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From the graduation files: Flynt seeks to serve others in the nursing field while competing on the track

Judson Chaudoin  | 

Lauren Flynt sitting on Osman Fountain

When Lauren Flynt is not competing in a track meet, conditioning in the weight room or practicing with her team, she is hard at work earning her nursing degree. And on Friday, May 7, Flynt will successfully cross the finish line as she receives her Bachelor of Science in Nursing degree during commencement.

A native of Lawrenceville, Georgia, Flynt is a member of Lipscomb’s cross country team and the indoor and outdoor track and field teams. In the fall, she competes in the 5000m and 6000m cross country events. During the winter indoor track and field season and the spring outdoor season, Flynt competes in the mile, 3000m and 5000m events. “Being a part of these teams, I compete year round,” she explains. “We are kept busy between practicing daily, both running and weight training, and traveling to races on the weekends.”

Flynt did not decide to pursue a nursing major until the summer before her junior year. Originally a dietetics major, she decided to make the switch after taking a required microbiology course.

“When I was 16, I had an experience as the patient in the hospital, and my wonderful team of nurses and healthcare professionals inspired me to pursue a healthcare and helping profession,” says Flynt. “While taking microbiology over the summer, a class I needed for my dietetics degree, my eyes were opened to the vast world of knowledge in health that I was missing perspective of. I felt empowered when I learned about the details of life and the human body. I realized that the role of nursing perfectly couples this empowerment of knowledge with humility of servanthood, carrying a holistic approach to patient care. Pursuing a nursing major is the best decision I have ever made.” 

Photo of Lauren Flynt in nursing scrubs

Initially, Flynt doubted her ability to be a nurse because she admits she was scared of blood and needles among other aspects of the profession. “Something I learned, though, is this is a muscle that can be trained,” she explains. “A little change in perspective and compassion for the person you are caring for can go a long way. As our executive director Dr. (Chelsia) Harris always says, ‘God does not call the equipped, he equips the called.’ It is a blessing and honor to be called to this profession.”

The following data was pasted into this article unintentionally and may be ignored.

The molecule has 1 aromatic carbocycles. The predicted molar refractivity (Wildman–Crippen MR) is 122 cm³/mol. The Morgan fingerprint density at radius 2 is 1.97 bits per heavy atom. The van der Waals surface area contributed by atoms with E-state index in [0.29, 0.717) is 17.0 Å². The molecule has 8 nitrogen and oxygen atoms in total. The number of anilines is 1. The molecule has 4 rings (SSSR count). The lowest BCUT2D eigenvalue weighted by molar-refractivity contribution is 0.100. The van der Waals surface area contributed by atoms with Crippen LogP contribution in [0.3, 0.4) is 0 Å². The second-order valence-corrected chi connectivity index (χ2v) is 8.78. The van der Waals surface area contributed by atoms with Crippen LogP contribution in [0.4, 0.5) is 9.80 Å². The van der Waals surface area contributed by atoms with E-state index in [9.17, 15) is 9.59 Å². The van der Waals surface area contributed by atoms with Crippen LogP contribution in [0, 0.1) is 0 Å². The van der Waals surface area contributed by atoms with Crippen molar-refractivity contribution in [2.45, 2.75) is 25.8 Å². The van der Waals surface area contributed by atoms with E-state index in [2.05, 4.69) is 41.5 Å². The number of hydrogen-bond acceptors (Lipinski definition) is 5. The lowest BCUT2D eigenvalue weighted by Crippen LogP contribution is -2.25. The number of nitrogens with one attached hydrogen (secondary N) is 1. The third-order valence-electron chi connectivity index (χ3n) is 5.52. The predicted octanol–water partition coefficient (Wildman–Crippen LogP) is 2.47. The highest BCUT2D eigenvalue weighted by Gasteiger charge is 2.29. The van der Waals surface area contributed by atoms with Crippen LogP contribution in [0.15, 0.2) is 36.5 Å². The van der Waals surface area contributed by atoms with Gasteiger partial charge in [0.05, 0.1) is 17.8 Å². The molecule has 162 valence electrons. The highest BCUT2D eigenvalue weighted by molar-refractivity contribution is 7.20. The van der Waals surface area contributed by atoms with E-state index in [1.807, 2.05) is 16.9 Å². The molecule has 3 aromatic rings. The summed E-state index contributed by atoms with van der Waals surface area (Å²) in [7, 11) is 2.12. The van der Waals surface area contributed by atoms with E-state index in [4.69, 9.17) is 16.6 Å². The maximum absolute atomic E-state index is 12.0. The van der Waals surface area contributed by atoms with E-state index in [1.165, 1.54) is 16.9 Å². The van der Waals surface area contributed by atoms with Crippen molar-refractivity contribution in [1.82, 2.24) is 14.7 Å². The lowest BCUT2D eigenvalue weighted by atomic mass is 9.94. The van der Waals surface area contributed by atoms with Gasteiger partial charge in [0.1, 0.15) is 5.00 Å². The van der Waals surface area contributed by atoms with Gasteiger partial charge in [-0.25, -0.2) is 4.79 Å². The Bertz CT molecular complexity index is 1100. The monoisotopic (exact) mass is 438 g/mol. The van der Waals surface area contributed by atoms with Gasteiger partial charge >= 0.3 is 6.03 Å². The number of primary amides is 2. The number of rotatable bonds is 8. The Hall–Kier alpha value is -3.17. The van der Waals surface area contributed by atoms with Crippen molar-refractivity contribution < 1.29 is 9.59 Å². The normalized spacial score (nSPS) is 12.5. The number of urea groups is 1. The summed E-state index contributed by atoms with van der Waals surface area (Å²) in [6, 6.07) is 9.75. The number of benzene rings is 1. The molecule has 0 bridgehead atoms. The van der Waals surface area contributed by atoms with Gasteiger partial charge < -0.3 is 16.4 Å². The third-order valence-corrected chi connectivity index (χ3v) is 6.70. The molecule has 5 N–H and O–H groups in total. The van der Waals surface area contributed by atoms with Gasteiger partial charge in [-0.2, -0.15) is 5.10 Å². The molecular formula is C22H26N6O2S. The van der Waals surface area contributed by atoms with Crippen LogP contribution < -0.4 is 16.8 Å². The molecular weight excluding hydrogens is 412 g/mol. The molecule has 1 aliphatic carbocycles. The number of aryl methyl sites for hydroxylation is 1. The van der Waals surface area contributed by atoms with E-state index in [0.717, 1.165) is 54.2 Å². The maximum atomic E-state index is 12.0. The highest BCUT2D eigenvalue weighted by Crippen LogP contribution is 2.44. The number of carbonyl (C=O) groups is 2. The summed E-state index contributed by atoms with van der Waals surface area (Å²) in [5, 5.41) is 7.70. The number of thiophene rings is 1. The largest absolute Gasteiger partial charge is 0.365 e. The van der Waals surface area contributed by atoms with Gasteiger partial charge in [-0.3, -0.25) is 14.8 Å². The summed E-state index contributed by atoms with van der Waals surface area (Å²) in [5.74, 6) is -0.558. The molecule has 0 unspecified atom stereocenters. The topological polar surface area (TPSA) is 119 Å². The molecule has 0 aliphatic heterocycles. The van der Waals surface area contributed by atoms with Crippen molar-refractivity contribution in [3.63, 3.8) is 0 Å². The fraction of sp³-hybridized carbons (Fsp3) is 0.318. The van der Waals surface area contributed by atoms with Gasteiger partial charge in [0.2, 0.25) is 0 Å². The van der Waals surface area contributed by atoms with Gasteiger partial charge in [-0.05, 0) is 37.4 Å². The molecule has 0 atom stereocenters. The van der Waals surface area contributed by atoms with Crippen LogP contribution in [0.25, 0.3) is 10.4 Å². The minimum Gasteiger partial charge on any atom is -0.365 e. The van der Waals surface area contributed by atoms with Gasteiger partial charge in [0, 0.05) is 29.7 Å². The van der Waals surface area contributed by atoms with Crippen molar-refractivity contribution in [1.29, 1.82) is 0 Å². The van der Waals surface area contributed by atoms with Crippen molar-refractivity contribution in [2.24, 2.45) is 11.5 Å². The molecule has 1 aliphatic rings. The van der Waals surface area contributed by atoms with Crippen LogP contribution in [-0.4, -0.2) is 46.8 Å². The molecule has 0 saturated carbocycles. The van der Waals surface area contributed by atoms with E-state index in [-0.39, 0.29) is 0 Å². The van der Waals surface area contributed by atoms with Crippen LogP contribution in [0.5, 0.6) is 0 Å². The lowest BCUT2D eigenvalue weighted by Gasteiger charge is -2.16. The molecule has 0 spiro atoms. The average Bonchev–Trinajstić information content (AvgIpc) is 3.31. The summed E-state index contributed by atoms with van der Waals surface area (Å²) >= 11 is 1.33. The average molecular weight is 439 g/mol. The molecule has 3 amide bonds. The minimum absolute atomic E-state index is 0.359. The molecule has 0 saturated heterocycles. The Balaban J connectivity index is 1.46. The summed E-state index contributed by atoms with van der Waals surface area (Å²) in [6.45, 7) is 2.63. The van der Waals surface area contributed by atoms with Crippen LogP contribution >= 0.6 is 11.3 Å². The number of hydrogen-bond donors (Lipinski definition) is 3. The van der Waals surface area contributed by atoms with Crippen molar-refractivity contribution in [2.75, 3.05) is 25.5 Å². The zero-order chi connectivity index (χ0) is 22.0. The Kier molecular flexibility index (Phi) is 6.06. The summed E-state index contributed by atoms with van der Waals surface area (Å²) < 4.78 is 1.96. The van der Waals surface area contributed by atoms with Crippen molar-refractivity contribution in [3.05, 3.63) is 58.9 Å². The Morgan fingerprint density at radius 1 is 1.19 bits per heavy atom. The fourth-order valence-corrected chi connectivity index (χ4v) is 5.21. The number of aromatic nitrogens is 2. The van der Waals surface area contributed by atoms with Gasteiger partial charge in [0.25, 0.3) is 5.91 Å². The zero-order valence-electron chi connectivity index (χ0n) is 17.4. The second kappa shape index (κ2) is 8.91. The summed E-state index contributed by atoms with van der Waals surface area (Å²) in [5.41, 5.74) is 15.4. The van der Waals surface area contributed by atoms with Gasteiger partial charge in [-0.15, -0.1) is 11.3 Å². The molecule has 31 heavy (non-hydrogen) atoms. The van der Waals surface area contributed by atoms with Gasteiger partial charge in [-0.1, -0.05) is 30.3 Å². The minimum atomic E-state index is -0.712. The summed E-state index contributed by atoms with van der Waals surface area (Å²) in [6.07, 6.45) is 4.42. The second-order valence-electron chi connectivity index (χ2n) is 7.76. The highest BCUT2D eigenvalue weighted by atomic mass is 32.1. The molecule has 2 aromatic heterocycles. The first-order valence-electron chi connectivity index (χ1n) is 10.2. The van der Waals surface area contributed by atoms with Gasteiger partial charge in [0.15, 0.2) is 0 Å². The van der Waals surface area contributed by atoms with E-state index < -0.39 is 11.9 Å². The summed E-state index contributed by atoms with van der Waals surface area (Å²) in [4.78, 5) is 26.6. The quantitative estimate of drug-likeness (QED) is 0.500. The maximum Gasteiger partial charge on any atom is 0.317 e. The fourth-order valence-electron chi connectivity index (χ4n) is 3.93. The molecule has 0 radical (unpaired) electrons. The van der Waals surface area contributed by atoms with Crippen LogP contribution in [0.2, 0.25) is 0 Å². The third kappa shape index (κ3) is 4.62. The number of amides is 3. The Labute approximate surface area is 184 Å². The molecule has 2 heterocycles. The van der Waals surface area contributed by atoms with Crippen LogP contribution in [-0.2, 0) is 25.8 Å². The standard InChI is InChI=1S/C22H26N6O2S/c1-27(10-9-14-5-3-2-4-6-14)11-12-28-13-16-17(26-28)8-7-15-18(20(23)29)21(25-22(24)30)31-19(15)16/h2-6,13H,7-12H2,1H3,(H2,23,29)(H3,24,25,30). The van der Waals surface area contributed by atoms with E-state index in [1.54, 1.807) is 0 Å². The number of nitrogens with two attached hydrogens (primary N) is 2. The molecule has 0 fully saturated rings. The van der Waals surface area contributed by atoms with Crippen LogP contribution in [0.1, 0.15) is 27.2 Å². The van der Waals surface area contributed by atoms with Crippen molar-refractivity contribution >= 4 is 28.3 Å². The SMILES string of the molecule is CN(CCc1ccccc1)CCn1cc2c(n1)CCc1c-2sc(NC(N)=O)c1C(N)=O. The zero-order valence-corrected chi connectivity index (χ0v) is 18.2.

As a student athlete competing on three teams, pursuing a nursing degree may seem challenging. “Focus, dedication and perseverance” are key attributes to complete a nursing degree, she says, and her experience as a student athlete prepared her for “doing hard things.”

“Luckily, my sport prepared me well in building these qualities and gaining confidence in my ability to do hard things,” admits Flynt. “Although it has been a challenge and a difficult balancing act at times, I believe athletics contributed to my ability to be successful in school, and it has been truly rewarding. The greatest challenges presented in the busy schedule, and devoting equal amounts of focus, energy and determination to both aspects of my life.” 

Joining Flynt on her journey through the nursing program are her best friends and fellow teammates, Grace Lahey and Kayla Rudie. “We spent many weeks of running 60+ miles together, studying on our long bus rides for competitions, and completing our long clinical hours at the hospital together. I am so thankful for them,” she says.

Lauren Flynt running cross country.

Flynt says Lipscomb’s School of Nursing has been like a community to her, but the ones she will miss the most are her cross country and track and field communities.

“My teammates and coaches have made a significant impact on me, and I am most sad to say goodbye to them,” admits Flynt. “‘It’s not about where you are, it’s who you are with.’ I believe that this statement is true. It's the relationships that have made my experience at Lipscomb so special. 

Flynt is excited for her future, yet is extremely thankful for the opportunities afforded her and the friends she gained at Lipscomb. In July, Flynt will move to Dayton, Ohio, to begin a nurse residency program in the cardiovascular intensive care unit at the Miami Valley Hospital. 

To learn more about Lipscomb’s School of Nursing, visit